ABOUT Sara Niles

I write to make a difference, therefore my writing is mission oriented and imbued with a deeper purpose because of my traumatic life experiences. I write primarily nonfiction that exemplifies mans inhumanity to man, focusing of the triumphant human spirit within us all.

In Torn From the Inside Out, I call this "The power of the human spirit under fire".

Everyone wants to be happy, and everyone wants to be free; yet, suffering abounds worldwide. The injustice of man against man, is no where more unjust than in the home, where brutality abounds through domestic violence. Domestic Violence must be stopped, and if not stopped, at least, slowed. In any case, it must be fought. We were all born free with the right to happiness.

"Man is born free, and everywhere he is in chains" Jean Jacques Rousseau

My memoir, Torn From the Inside Out, is a testament to the power of the human spirit under fire.

The Effects of Dysfunction and Domestic Violence are both primary, and secondary in nature, and for many, last a lifetime.

The internal pain caused by childhood abuse, becomes externalized through the triple threats of mental illness, trauma issues, and damaging addictions. I call this triple effect the 'Three Headed Monster'.

Hardback edition of Torn From the Inside Out:

Barnes and Noble

http://www.barnesandnoble.com/w/torn-from-the-inside-out-sara-niles/

Other editions available via Amazon, Createspace, Smashwords , Kobo, and many others. Simply search Sara Niles.

The Face of Dysfunction

Dysfunction Within Families Breeds Dysfunction

Stopping dysfunction in its original form will prevent generational impact that affects individuals, families and society as a whole.

I spent thousands of hours examining people's lives under the microscope of counseling and I continue to see repetitions of the same underlying themes in almost every family. Healthy families beget healthy families and sick families beget families with many of the same sick dysfunctions that they experienced as children. Young boys and girls whose family role models were womanizers or man-users usually womanize or abuse and dispose of men, those whose models drank, usually have a substance abuse problem and those who grew up with hurt, pain, and abuse, usually inflict it upon their families in the same measure, over fifty percent of the time, or they may invariably find a partner who inflicts pain upon them. There are a rare few who escape this repetitive cycle, even though they were raised in it, but they are the exception. Many will marry the negative image of their parent or their opposite in an attempt to recreate what 'love' felt like and looked like to them as a child.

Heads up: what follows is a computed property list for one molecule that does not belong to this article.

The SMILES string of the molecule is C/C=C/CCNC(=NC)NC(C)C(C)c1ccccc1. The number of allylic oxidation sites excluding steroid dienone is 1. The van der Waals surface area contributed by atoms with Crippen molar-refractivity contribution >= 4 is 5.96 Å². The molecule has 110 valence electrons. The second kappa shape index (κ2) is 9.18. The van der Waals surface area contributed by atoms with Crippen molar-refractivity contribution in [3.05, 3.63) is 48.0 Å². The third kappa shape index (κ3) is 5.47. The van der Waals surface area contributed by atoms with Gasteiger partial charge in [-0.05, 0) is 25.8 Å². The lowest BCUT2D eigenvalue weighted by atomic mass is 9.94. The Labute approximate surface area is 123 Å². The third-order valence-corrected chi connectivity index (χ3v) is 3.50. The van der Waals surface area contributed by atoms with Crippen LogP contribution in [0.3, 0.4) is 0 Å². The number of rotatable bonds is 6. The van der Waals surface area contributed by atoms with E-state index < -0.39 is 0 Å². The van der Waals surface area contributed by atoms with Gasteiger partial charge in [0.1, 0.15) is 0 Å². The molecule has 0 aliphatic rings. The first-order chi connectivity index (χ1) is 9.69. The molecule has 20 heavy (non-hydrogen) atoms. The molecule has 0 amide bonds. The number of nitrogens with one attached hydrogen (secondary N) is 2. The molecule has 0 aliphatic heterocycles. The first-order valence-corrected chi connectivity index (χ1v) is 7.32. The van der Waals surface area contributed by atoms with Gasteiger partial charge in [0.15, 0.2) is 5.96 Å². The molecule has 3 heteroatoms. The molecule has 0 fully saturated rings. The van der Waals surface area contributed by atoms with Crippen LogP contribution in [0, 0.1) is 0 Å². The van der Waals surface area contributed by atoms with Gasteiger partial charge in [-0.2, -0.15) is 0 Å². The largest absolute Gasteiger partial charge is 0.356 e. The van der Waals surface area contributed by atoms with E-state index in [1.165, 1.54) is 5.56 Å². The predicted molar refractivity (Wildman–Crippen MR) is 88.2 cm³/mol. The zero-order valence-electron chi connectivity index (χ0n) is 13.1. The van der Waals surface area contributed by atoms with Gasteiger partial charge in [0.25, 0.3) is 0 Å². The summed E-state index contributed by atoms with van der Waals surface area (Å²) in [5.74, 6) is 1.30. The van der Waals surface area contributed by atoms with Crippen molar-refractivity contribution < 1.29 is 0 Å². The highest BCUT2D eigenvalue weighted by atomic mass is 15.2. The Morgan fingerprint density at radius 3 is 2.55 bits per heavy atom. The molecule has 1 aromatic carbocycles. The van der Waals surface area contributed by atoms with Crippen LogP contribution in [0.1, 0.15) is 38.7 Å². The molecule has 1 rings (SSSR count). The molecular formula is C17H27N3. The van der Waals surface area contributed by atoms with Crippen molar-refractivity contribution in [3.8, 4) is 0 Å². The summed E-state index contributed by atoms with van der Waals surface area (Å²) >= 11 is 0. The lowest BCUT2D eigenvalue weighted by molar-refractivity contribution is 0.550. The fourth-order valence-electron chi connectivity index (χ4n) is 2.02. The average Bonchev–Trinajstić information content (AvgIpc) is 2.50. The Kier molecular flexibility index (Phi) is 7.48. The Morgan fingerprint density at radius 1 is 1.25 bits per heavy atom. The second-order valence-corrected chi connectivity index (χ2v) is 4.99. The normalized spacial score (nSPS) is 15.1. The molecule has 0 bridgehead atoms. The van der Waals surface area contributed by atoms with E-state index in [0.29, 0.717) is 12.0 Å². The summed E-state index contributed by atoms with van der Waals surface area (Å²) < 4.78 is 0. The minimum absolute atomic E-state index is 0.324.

No matter how the child interprets it, when the family model is corrupted then the copy is corrupted. A very wise man that I greatly admired and who was a teacher and trainer once said there was a grandmother who baked a turkey with the edges cut off and both her daughters and granddaughters also baked their turkeys with the edges cut off. When someone asked the granddaughter why she baked her turkey with the edges cut off, she replied because her mother did it that way. When the mother was asked, she replied 'because my mother did it that way' and when the grandmother was asked, she said that she always had a pan that was too small for the turkey so she started trimming the edges so it would fit into the pan.